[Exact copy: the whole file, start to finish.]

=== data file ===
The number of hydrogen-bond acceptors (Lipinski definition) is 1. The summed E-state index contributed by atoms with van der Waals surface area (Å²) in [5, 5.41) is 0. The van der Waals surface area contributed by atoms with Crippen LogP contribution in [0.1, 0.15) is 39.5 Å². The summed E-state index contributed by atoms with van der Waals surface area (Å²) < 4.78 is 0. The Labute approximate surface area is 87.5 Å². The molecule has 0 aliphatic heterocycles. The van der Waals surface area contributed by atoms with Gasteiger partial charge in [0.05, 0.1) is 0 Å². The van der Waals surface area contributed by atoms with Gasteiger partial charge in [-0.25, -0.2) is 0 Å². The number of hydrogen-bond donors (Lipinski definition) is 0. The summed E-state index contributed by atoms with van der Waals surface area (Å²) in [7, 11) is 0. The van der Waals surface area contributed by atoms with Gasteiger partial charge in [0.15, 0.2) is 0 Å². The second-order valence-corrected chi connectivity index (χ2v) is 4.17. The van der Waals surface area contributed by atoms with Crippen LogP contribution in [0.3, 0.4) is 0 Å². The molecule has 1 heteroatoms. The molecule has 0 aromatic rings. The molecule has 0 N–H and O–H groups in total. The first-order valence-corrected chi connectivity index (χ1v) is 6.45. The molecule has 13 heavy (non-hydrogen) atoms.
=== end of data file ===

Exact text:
The number of hydrogen-bond acceptors (Lipinski definition) is 1. The summed E-state index contributed by atoms with van der Waals surface area (Å²) in [5, 5.41) is 0. The van der Waals surface area contributed by atoms with Crippen LogP contribution in [0.1, 0.15) is 39.5 Å². The summed E-state index contributed by atoms with van der Waals surface area (Å²) < 4.78 is 0. The Labute approximate surface area is 87.5 Å². The molecule has 0 aliphatic heterocycles. The van der Waals surface area contributed by atoms with Gasteiger partial charge in [0.05, 0.1) is 0 Å². The van der Waals surface area contributed by atoms with Gasteiger partial charge in [-0.25, -0.2) is 0 Å². The number of hydrogen-bond donors (Lipinski definition) is 0. The summed E-state index contributed by atoms with van der Waals surface area (Å²) in [7, 11) is 0. The van der Waals surface area contributed by atoms with Gasteiger partial charge in [0.15, 0.2) is 0 Å². The second-order valence-corrected chi connectivity index (χ2v) is 4.17. The van der Waals surface area contributed by atoms with Crippen LogP contribution in [0.3, 0.4) is 0 Å². The molecule has 1 heteroatoms. The molecule has 0 aromatic rings. The molecule has 0 N–H and O–H groups in total. The first-order valence-corrected chi connectivity index (χ1v) is 6.45. The molecule has 13 heavy (non-hydrogen) atoms.